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Dr Kobi Leins - Publications - Image by Jeremy Bishop
Dr Kobi Leins - Publications

February 2024 E-News Archive - Standards Australia

22 February 2024
Authors: Kobi Leins
Standards Australia

In Conversation with Dr Kobi Leins

Dr Kobi Leins (GAICD) is a global expert in AI, international law and governance. She’s a member of Standards Australia’s IT-043 Artificial Intelligence National Committee and is an Honorary Senior Fellow of King’s College, London.

When did you first become involved in standards development?

I started to become involved in standards development towards the end of my PhD and working in an Engineering and Computer Science department at a university. I was researching and writing on Artificial Intelligence governance, and it was clear that standards had (and still have) a profound impact on mechanisation and industry.

How do standards impact and interact with your industry?

Anyone using data should be aware of and comply with the best practice of standards. History doesn’t repeat, but it rhymes. The rise of mechanisation caused a lot of deaths, and engineers started to study safety as a separate topic, with research showing that production increased, rather than decreased, as safety and governance increased.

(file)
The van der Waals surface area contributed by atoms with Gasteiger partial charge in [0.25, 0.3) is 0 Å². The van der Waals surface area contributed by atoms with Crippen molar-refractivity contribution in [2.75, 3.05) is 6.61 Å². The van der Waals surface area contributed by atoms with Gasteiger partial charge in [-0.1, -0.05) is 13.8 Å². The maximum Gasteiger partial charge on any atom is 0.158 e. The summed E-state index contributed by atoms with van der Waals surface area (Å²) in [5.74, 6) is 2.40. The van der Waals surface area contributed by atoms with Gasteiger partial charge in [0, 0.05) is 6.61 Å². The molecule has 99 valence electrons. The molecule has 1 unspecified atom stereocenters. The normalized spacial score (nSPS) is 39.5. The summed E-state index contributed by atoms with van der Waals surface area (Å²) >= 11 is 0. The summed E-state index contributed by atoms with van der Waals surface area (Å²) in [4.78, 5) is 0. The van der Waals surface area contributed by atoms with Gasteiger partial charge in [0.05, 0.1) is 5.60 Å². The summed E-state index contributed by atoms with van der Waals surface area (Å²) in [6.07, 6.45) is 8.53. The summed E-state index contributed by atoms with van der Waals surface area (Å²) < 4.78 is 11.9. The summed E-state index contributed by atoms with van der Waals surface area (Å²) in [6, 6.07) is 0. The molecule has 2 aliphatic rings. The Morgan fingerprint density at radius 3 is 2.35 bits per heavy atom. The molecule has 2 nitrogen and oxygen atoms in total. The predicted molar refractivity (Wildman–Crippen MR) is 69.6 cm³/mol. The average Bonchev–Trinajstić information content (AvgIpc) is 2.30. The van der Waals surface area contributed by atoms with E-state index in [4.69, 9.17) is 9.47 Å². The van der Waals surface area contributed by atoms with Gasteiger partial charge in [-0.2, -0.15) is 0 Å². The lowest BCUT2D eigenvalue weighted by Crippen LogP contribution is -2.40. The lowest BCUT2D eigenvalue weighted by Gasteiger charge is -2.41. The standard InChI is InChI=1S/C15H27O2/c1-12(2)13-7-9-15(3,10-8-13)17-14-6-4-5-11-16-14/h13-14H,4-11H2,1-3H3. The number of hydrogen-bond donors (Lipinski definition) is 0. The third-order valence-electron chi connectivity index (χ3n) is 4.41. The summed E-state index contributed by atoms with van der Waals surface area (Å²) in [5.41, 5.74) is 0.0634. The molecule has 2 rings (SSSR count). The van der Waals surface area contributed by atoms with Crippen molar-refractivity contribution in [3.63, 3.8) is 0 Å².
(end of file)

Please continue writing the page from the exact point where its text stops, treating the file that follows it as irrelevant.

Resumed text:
‍Why is access to standards important?

The largest single loss of life in New York before 11 September was from a steamboat fire and subsequent sinking - many people died as wooden boats at the time were unregulated and steam engines often caught alight. Following the disaster, important changes were made to improve safety.

Standards provide the cobblestones of governance that prepare the way for the proper road of regulation, with deep technical knowledge and expertise of subject matter experts.

‍What is the future of standardisation in your area of work?

In Artificial Intelligence, machine learning and automation, there needs to be an education piece about which laws already apply, how the systems work, and how companies and cultures engage with reviewing and reporting in documented, repeatable, and auditable ways.

The same research that demonstrated production increased with safety measures also applies to software as well as hardware – it is just a little more complex because of the ease with which software can be changed and how data needs to be managed. Companies need to review their policies and processes, and cultures and reporting systems, to ensure that there is effective governance of the tools they buy or use, regardless of technical complexity. Standards will change the game and raise the bar of best practice.